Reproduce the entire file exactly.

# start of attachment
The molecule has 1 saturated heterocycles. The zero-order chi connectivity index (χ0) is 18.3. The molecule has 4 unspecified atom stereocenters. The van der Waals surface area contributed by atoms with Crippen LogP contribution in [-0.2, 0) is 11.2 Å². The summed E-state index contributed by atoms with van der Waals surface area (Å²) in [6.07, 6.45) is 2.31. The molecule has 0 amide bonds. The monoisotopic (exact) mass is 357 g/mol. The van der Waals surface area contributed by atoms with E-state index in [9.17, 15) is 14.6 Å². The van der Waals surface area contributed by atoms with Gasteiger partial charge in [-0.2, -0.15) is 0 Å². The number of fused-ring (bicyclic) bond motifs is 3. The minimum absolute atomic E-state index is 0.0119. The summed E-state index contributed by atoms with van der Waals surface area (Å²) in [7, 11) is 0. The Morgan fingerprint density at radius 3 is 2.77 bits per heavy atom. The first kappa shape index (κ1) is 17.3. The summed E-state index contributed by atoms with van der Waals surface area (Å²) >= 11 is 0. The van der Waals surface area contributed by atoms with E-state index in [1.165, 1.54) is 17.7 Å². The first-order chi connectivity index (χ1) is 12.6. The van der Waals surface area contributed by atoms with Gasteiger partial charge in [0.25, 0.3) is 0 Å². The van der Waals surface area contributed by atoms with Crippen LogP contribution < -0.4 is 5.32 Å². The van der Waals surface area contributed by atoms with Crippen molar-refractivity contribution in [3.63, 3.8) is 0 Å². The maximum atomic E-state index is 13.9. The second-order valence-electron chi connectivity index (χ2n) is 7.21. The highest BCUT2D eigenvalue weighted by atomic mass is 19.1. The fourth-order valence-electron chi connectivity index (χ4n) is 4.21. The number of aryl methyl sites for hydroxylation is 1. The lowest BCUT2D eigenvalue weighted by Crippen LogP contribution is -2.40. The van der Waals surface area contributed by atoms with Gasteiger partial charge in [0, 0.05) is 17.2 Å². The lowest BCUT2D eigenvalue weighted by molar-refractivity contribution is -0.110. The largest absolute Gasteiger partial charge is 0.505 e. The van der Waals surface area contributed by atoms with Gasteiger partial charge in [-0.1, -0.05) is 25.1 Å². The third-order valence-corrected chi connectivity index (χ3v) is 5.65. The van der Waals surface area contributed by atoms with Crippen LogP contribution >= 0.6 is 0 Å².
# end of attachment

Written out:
The molecule has 1 saturated heterocycles. The zero-order chi connectivity index (χ0) is 18.3. The molecule has 4 unspecified atom stereocenters. The van der Waals surface area contributed by atoms with Crippen LogP contribution in [-0.2, 0) is 11.2 Å². The summed E-state index contributed by atoms with van der Waals surface area (Å²) in [6.07, 6.45) is 2.31. The molecule has 0 amide bonds. The monoisotopic (exact) mass is 357 g/mol. The van der Waals surface area contributed by atoms with E-state index in [9.17, 15) is 14.6 Å². The van der Waals surface area contributed by atoms with Gasteiger partial charge in [-0.2, -0.15) is 0 Å². The number of fused-ring (bicyclic) bond motifs is 3. The minimum absolute atomic E-state index is 0.0119. The summed E-state index contributed by atoms with van der Waals surface area (Å²) in [7, 11) is 0. The Morgan fingerprint density at radius 3 is 2.77 bits per heavy atom. The first kappa shape index (κ1) is 17.3. The summed E-state index contributed by atoms with van der Waals surface area (Å²) >= 11 is 0. The van der Waals surface area contributed by atoms with E-state index in [1.165, 1.54) is 17.7 Å². The first-order chi connectivity index (χ1) is 12.6. The van der Waals surface area contributed by atoms with Gasteiger partial charge in [0.25, 0.3) is 0 Å². The van der Waals surface area contributed by atoms with Crippen LogP contribution < -0.4 is 5.32 Å². The van der Waals surface area contributed by atoms with Crippen molar-refractivity contribution in [3.63, 3.8) is 0 Å². The maximum atomic E-state index is 13.9. The second-order valence-electron chi connectivity index (χ2n) is 7.21. The highest BCUT2D eigenvalue weighted by atomic mass is 19.1. The fourth-order valence-electron chi connectivity index (χ4n) is 4.21. The number of aryl methyl sites for hydroxylation is 1. The lowest BCUT2D eigenvalue weighted by Crippen LogP contribution is -2.40. The van der Waals surface area contributed by atoms with Gasteiger partial charge in [0, 0.05) is 17.2 Å². The lowest BCUT2D eigenvalue weighted by molar-refractivity contribution is -0.110. The largest absolute Gasteiger partial charge is 0.505 e. The van der Waals surface area contributed by atoms with Gasteiger partial charge in [-0.1, -0.05) is 25.1 Å². The third-order valence-corrected chi connectivity index (χ3v) is 5.65. The van der Waals surface area contributed by atoms with Crippen LogP contribution >= 0.6 is 0 Å².